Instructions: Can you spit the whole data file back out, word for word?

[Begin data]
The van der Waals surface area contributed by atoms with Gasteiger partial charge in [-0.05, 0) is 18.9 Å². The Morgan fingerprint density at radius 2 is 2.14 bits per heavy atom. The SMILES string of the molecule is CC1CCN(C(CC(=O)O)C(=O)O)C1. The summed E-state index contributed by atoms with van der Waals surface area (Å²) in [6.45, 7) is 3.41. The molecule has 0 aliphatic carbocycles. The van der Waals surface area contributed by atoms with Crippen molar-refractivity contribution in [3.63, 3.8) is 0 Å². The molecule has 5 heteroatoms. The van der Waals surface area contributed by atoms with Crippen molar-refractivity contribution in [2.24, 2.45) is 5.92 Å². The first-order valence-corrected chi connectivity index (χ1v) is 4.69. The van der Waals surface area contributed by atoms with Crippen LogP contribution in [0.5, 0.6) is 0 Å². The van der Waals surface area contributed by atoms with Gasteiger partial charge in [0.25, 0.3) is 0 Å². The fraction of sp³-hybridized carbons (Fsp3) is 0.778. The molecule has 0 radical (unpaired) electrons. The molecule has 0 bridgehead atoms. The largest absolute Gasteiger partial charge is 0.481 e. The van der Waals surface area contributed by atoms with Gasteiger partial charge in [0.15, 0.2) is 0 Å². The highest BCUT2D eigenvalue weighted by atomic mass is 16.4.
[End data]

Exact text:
The van der Waals surface area contributed by atoms with Gasteiger partial charge in [-0.05, 0) is 18.9 Å². The Morgan fingerprint density at radius 2 is 2.14 bits per heavy atom. The SMILES string of the molecule is CC1CCN(C(CC(=O)O)C(=O)O)C1. The summed E-state index contributed by atoms with van der Waals surface area (Å²) in [6.45, 7) is 3.41. The molecule has 0 aliphatic carbocycles. The van der Waals surface area contributed by atoms with Crippen molar-refractivity contribution in [3.63, 3.8) is 0 Å². The molecule has 5 heteroatoms. The van der Waals surface area contributed by atoms with Crippen molar-refractivity contribution in [2.24, 2.45) is 5.92 Å². The first-order valence-corrected chi connectivity index (χ1v) is 4.69. The van der Waals surface area contributed by atoms with Crippen LogP contribution in [0.5, 0.6) is 0 Å². The van der Waals surface area contributed by atoms with Gasteiger partial charge in [0.25, 0.3) is 0 Å². The fraction of sp³-hybridized carbons (Fsp3) is 0.778. The molecule has 0 radical (unpaired) electrons. The molecule has 0 bridgehead atoms. The largest absolute Gasteiger partial charge is 0.481 e. The van der Waals surface area contributed by atoms with Gasteiger partial charge in [0.15, 0.2) is 0 Å². The highest BCUT2D eigenvalue weighted by atomic mass is 16.4.